Lifestyle differences drive change.
by Patti Hurtgen, Hoard's Dairyman Online Media Manager
Americans spend over 40 percent of their food dollars on meals prepared outside the home. Is that because they eat out nearly half the time? Not necessarily. The cost of eating out is expensive. In 1970, just over a quarter of the food dollars were spent eating out according to U.S. Department of Agriculture reports.
Foods prepared at home, on average, are healthier. They contain fewer calories and have a higher nutrient value. With more people eating out, they are consuming additional calories and less nutrient-rich foods. In some ways, dietary habits are contributing to the growing number of Americans who are overweight and are at a greater risk for cancer, diabetes, heart disease and stroke. USDA reports that 10 percent of medical expenses are related to excess weight and obesity alone.
If we think back, many of our grandparents or parents, mostly grandmas and moms, prepared three full meals for a family that spent all day working on the farm. They had big appetites and metabolism to burn those excess calories. And, a dinner at a restaurant in their era was reserved for special occasions. But, society has changed.
Today, one or both parents have spent the day in an office or have carted the kids around, are looking for some down time. Preparing a meal is not something to look forward to. Bringing home dinner or going to a restaurant is a simpler and quicker alternative.
Eating out has the higher price tag. Look at beverage costs. If you purchase soda in the store and consume it at home, it costs about 25 cents per serving. Purchase that same soda in a restaurant, the cost is over four times more. If in an effort to promote a healthier lifestyle, you can drink milk at home; a serving will cost you about 31 cents, depending on the type. If you purchased milk in a restaurant, expect to pay $1.50 per serving. This time, it is five times the cost of consuming milk at home. And with many restaurants offering bottomless fountain drinks, the cost stays the same, but your caloric intake rises as you consume that "free" sugar-laden beverage. Milk, on the other hand, generally does not come with refills.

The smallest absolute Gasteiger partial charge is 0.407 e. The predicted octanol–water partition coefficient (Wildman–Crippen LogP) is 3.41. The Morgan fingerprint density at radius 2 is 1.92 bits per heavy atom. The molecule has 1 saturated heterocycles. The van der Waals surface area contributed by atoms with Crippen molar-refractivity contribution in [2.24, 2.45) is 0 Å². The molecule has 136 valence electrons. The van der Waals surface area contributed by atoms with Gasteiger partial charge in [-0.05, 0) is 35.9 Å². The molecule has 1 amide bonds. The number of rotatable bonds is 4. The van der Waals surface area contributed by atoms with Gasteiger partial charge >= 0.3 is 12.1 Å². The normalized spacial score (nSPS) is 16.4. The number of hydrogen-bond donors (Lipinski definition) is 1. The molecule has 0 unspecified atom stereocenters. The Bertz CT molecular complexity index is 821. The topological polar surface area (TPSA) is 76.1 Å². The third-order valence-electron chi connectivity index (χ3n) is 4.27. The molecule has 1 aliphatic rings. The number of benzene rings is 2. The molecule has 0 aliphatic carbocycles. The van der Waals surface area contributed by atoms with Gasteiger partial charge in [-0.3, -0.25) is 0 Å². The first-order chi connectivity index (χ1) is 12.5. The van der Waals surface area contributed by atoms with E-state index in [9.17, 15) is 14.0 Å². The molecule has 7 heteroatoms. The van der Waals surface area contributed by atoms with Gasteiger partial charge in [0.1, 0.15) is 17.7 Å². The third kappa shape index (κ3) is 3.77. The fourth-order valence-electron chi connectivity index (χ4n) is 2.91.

So, dollar for dollar, soda appears to be the cheaper option. No wonder people consume it in such large quantities. But is it really cheaper? Calorie counts are quite similar for the two options (whole milk) if equal servings are consumed. But, soda provides empty calories while milk offers nine essential nutrients.
Other than milk appearing to be a higher cost option, we also produce a perishable product. Soda can sit on a shelf for months and not lose taste or flavor. Milk needs to be fresh and kept refrigerated. If not, flavor is affected.
We supply nature's most nearly perfect food, but do not control it through the entire food chain or the consumer's economic pathway. We can take pride in knowing that people will pay for and receive a healthy, quality food, especially when compared to soda.
Learn more from the USDA Economic Research Service.
If you would like to read more about Dairy Promotion, click here.
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"Today's perspective on grouping strategies" is the topic of the noon (Central time) webinar on next Monday, January 14 presented by Mike Hutjens, University of Illinois. With today's feed costs, grouping cows is an economic decision and can improve body condition scores. Content includes grouping approaches, feed ingredient selection, strategic placement of feed additives, moving cows between groups, social effects and factors that can limit grouping cows. Register for the free webinar at www.hoards.com/webinars. The webinar is brought to you by Digi-Star, LLC. (www.digi-star.com)